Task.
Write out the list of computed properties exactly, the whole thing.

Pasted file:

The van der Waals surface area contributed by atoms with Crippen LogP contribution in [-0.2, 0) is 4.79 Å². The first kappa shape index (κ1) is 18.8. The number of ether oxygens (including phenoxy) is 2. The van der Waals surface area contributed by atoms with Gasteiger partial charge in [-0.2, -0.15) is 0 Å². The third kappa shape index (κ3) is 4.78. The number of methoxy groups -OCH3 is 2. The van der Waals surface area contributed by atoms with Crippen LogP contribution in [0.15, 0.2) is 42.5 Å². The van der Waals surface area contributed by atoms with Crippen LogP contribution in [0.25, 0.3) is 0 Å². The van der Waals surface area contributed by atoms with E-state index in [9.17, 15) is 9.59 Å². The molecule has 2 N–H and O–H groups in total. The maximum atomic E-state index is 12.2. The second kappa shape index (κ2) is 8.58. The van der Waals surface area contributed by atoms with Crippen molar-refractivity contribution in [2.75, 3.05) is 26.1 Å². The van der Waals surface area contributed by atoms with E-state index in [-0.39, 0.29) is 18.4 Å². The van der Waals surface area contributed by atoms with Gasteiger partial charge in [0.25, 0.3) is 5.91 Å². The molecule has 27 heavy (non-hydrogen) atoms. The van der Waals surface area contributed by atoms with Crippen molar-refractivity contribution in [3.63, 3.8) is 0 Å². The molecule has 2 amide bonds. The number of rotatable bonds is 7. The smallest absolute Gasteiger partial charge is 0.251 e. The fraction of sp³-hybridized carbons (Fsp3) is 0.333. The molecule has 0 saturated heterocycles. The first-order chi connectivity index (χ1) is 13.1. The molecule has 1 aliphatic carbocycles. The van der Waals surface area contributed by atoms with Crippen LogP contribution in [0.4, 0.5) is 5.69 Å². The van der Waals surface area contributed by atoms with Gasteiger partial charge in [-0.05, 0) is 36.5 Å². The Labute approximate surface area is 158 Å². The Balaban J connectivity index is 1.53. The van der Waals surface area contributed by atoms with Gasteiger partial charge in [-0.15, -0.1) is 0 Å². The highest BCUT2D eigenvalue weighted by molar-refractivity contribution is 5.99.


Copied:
The van der Waals surface area contributed by atoms with Crippen LogP contribution in [-0.2, 0) is 4.79 Å². The first kappa shape index (κ1) is 18.8. The number of ether oxygens (including phenoxy) is 2. The van der Waals surface area contributed by atoms with Gasteiger partial charge in [-0.2, -0.15) is 0 Å². The third kappa shape index (κ3) is 4.78. The number of methoxy groups -OCH3 is 2. The van der Waals surface area contributed by atoms with Crippen LogP contribution in [0.15, 0.2) is 42.5 Å². The van der Waals surface area contributed by atoms with Crippen LogP contribution in [0.25, 0.3) is 0 Å². The van der Waals surface area contributed by atoms with E-state index in [9.17, 15) is 9.59 Å². The molecule has 2 N–H and O–H groups in total. The maximum atomic E-state index is 12.2. The second kappa shape index (κ2) is 8.58. The van der Waals surface area contributed by atoms with Crippen molar-refractivity contribution in [2.75, 3.05) is 26.1 Å². The van der Waals surface area contributed by atoms with E-state index in [-0.39, 0.29) is 18.4 Å². The van der Waals surface area contributed by atoms with Gasteiger partial charge in [0.25, 0.3) is 5.91 Å². The molecule has 27 heavy (non-hydrogen) atoms. The van der Waals surface area contributed by atoms with Crippen molar-refractivity contribution in [3.63, 3.8) is 0 Å². The molecule has 2 amide bonds. The number of rotatable bonds is 7. The smallest absolute Gasteiger partial charge is 0.251 e. The fraction of sp³-hybridized carbons (Fsp3) is 0.333. The molecule has 0 saturated heterocycles. The first-order chi connectivity index (χ1) is 13.1. The molecule has 1 aliphatic carbocycles. The van der Waals surface area contributed by atoms with Crippen LogP contribution in [0.4, 0.5) is 5.69 Å². The van der Waals surface area contributed by atoms with Gasteiger partial charge in [-0.05, 0) is 36.5 Å². The Labute approximate surface area is 158 Å². The Balaban J connectivity index is 1.53. The van der Waals surface area contributed by atoms with Gasteiger partial charge in [-0.15, -0.1) is 0 Å². The highest BCUT2D eigenvalue weighted by molar-refractivity contribution is 5.99.